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‘women’s work’ versus ‘men’s work’: that’s a thing of the past, right?

 As someone who is studying Primary School Teaching, and who previously studied Social Work, it was only a matter of time before I started talking about this issue. Namely the idea of ‘women’s work’ and ‘men’s work’ and how this idea still seems to be so prevalent in our society.

In my social work class there were two men and over twenty women. In my primary teaching course the ratio is even more skewed in favour of women. Whereas my husband went from studying astrophysics to doing computer science, and found that the ratio was just as skewed in both courses towards men. I find it odd that there are still these career paths and courses that are so uneven in terms of representation from both sexes.

It is not that women aren’t as good as men in some fields, as much as right-wing “experts” try to say otherwise. My friends and I (all female) were at the top of our maths class in high school, and yet not one of us veered towards a maths based course at university. My husband on the other hand was at the top of his English course and loved it, but hasn’t done anything to do with English since.

Before I continue I actually have an embarrassing story to share. Something that I am quite ashamed of, but it relates too well to this article to keep in to myself. I met my husband’s friend’s girlfriend last year, and she started to talk about working in a hospital.

“Oh, so you’re a nurse” came out of my mouth before I even had time to think.
“No….” she responded. “I’m a doctor. But don’t worry; I get that all the time.”

I am not someone who thinks that women can’t be doctors, nor am I someone who assumes that all women (or even the majority) who work in a hospital are nurses. I have more female friends studying medical science than I do studying nursing.

But for someone reason, subconsciously, I had picked up this idea of ‘women’s work’ and ‘men’s work’ that is clearly seen at any university. There is nothing wrong with women going into areas that are seen as ‘women’s jobs’ at all- that is not what this article is about.  But we are spoon-fed this idea from when we are little about the jobs that women do compared to the jobs that men do.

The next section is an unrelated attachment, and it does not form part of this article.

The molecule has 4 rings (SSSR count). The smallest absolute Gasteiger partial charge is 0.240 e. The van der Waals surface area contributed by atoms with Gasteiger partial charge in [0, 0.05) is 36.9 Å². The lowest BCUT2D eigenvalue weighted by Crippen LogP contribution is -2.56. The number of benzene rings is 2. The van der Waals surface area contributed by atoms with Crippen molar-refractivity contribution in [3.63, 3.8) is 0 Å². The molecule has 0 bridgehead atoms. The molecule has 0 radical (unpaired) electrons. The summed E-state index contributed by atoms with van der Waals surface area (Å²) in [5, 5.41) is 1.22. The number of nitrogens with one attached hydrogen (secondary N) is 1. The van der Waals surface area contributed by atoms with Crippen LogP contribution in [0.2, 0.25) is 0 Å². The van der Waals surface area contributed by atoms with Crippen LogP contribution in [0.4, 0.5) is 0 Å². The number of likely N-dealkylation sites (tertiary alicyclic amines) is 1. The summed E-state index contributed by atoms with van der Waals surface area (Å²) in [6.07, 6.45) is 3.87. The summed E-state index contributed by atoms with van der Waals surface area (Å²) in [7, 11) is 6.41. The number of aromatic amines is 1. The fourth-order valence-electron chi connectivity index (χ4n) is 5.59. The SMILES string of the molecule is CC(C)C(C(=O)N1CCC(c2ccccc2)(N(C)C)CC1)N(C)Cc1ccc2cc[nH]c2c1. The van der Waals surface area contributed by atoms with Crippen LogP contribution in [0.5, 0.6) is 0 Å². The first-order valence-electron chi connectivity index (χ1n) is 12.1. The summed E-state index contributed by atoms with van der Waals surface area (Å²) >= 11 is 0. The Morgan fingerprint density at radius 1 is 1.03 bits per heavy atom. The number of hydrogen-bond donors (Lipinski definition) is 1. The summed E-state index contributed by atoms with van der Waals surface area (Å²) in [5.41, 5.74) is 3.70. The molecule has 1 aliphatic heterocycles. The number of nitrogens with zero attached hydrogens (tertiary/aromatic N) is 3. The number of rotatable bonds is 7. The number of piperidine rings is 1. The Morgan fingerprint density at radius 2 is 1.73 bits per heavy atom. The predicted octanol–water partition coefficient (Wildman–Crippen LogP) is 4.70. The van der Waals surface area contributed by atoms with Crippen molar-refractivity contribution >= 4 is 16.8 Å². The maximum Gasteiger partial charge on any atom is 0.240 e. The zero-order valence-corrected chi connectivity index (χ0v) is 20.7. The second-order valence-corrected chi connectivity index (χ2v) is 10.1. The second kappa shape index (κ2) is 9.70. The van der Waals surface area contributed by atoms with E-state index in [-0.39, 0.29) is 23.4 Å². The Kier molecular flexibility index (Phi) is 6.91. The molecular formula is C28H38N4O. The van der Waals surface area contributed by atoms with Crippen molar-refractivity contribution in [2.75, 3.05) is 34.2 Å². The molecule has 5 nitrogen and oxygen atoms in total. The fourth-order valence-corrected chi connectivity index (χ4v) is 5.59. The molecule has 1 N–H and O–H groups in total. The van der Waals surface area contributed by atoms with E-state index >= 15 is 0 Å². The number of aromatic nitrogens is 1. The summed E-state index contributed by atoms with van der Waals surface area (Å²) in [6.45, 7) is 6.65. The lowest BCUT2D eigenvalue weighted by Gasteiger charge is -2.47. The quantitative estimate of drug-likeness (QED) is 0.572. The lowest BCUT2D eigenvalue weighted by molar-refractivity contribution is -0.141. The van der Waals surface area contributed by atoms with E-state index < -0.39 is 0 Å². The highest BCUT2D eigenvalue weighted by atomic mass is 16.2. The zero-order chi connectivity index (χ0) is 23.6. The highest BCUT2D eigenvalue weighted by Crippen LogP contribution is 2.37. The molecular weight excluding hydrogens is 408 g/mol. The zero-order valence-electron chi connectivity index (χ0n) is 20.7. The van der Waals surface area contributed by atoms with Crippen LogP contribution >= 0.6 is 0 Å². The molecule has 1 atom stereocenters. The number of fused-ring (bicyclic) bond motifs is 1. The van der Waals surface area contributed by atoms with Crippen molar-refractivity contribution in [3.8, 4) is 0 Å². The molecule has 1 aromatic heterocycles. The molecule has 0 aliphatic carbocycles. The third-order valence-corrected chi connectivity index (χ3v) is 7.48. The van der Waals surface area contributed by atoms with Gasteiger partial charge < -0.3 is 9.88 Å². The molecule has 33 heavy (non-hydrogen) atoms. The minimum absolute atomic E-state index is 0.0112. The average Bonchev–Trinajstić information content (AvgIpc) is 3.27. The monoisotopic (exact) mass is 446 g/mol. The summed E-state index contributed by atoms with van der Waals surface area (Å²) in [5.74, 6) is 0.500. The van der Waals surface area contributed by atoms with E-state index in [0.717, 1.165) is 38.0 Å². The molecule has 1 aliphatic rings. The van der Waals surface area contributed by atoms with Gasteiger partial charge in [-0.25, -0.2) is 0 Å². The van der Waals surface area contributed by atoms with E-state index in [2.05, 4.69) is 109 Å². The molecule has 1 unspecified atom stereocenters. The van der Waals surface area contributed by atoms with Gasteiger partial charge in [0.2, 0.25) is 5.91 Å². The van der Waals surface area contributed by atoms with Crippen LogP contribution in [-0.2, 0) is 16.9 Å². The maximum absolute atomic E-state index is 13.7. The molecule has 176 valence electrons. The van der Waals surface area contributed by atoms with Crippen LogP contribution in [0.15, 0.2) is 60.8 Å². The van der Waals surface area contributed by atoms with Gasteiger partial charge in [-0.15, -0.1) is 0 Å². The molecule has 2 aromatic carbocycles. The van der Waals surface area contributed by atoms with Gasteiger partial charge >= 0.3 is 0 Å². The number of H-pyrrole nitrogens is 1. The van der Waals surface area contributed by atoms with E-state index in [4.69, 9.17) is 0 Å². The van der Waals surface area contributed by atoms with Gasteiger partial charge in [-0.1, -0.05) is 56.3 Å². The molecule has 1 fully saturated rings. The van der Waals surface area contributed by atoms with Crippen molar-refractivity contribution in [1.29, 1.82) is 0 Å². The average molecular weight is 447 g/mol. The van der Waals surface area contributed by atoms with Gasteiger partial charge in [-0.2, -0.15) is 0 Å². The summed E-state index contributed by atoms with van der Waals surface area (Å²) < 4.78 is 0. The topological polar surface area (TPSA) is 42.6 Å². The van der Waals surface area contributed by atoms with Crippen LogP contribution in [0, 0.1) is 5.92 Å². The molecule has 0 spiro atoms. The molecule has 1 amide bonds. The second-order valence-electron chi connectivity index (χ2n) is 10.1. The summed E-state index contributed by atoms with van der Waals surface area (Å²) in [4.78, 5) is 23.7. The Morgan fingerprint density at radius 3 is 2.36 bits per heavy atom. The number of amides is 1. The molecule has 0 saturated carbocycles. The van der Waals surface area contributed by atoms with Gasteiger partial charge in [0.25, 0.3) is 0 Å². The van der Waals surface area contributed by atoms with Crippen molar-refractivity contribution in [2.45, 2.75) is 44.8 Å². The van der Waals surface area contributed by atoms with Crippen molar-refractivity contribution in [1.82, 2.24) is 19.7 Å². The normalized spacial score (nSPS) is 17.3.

Little girls watch shows, movies and television ads depicting women who are teachers, nurses, counsellors and housewives, while boys watch shows, movies and television ads where the leading male is a fire fighter, police officer, boss or mechanic.

Boys play with trucks and dress up like doctors for Halloween while girls play with plastic kitchen equipment and dress up like princesses. To say that this is instinct rather than a social construct is ridiculous. Even if a parent uses ‘neutral’ colours or toys that don’t have a gender bias, it is much too ingrained into our society for a child to ever be free of it.

It’s like that joke: A man and his son were in a car accident. The man died on the way to the hospital, but the boy was rushed into surgery. The surgeon said “I can’t operate, for that’s my son!” How is this possible?

Everyone I know has been fooled by that one, even though we are all perfectly aware that women can be surgeons. But it shows the ideas that are lurking in the deep dark recesses of our subconscious.

What concerns me around this topic is how many girls and boys are going into careers simply because of the stereotypes that they are taught from a young age, rather than what they really excel at.

(Image credit: 1.)

3 thoughts on “‘women’s work’ versus ‘men’s work’: that’s a thing of the past, right?

  1. You make some good arguments in this article, however I am a member of a profession which has changed from 80% men to over 80% women within several decades. The job description is the same, it still requires strength and ‘unpleasantness’ but the ratio of men to women is hugely different. The profession is veterinary science. I agree that we are conditioned to perhaps view some jobs as masculine or feminine, however ultimately it is up to the individual’s commitment to their desired profession.

  2. I’m glad to hear that veterinary science has changed. I think it’s mainly jobs such as teaching (particularly primary or early childhood teaching), nursing, computer science and engineering that are a bit stuck in the past (my friend actually got told that because she was a women she couldn’t be an engineer…and that was during an interview for a position as one!)

    What really bothers me is that jobs that are predominantly women have much lower salaries…but that’s a completely different article right there :p

    It is up to the individual; after all, I wasn’t forced into teaching or social work; but sometimes societal factors do play a part as well. Little girls tend to be more likely to say that they want to be a teacher or a nurse when they grow up- boys tend not to as they view them as ‘girly’ occupations.

    Boys also play a lot more computer and video games (something I think is conditioned, rather than innate, but I could be wrong!), which leads them towards those kind of jobs when they’re older.

    Though my husband (who works for a video games company) said that the percentage of women playing video games has risen drastically over the last few years, so maybe we’ll finally see a change in that industry. Fingers crossed!

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